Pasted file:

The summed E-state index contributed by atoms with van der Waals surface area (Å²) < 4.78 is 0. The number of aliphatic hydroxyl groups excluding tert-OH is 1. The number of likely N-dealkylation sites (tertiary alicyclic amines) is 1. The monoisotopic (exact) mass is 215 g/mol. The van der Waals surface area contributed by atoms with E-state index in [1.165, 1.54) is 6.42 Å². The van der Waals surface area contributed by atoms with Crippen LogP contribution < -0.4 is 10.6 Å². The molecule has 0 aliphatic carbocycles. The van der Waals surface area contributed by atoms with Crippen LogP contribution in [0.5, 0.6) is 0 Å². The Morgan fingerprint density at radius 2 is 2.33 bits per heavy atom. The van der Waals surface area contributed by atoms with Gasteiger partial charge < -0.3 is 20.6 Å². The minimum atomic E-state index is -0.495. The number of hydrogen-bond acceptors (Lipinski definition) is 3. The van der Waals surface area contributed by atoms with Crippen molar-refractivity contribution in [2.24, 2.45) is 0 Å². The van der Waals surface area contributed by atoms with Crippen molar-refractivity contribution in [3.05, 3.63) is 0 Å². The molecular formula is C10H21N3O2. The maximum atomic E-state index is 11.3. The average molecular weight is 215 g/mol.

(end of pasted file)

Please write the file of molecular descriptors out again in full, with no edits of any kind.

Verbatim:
The summed E-state index contributed by atoms with van der Waals surface area (Å²) < 4.78 is 0. The number of aliphatic hydroxyl groups excluding tert-OH is 1. The number of likely N-dealkylation sites (tertiary alicyclic amines) is 1. The monoisotopic (exact) mass is 215 g/mol. The van der Waals surface area contributed by atoms with E-state index in [1.165, 1.54) is 6.42 Å². The van der Waals surface area contributed by atoms with Crippen LogP contribution < -0.4 is 10.6 Å². The molecule has 0 aliphatic carbocycles. The van der Waals surface area contributed by atoms with Crippen LogP contribution in [0.5, 0.6) is 0 Å². The Morgan fingerprint density at radius 2 is 2.33 bits per heavy atom. The van der Waals surface area contributed by atoms with Gasteiger partial charge < -0.3 is 20.6 Å². The minimum atomic E-state index is -0.495. The number of hydrogen-bond acceptors (Lipinski definition) is 3. The van der Waals surface area contributed by atoms with Crippen molar-refractivity contribution in [2.24, 2.45) is 0 Å². The van der Waals surface area contributed by atoms with Crippen molar-refractivity contribution in [3.05, 3.63) is 0 Å². The molecular formula is C10H21N3O2. The maximum atomic E-state index is 11.3. The average molecular weight is 215 g/mol.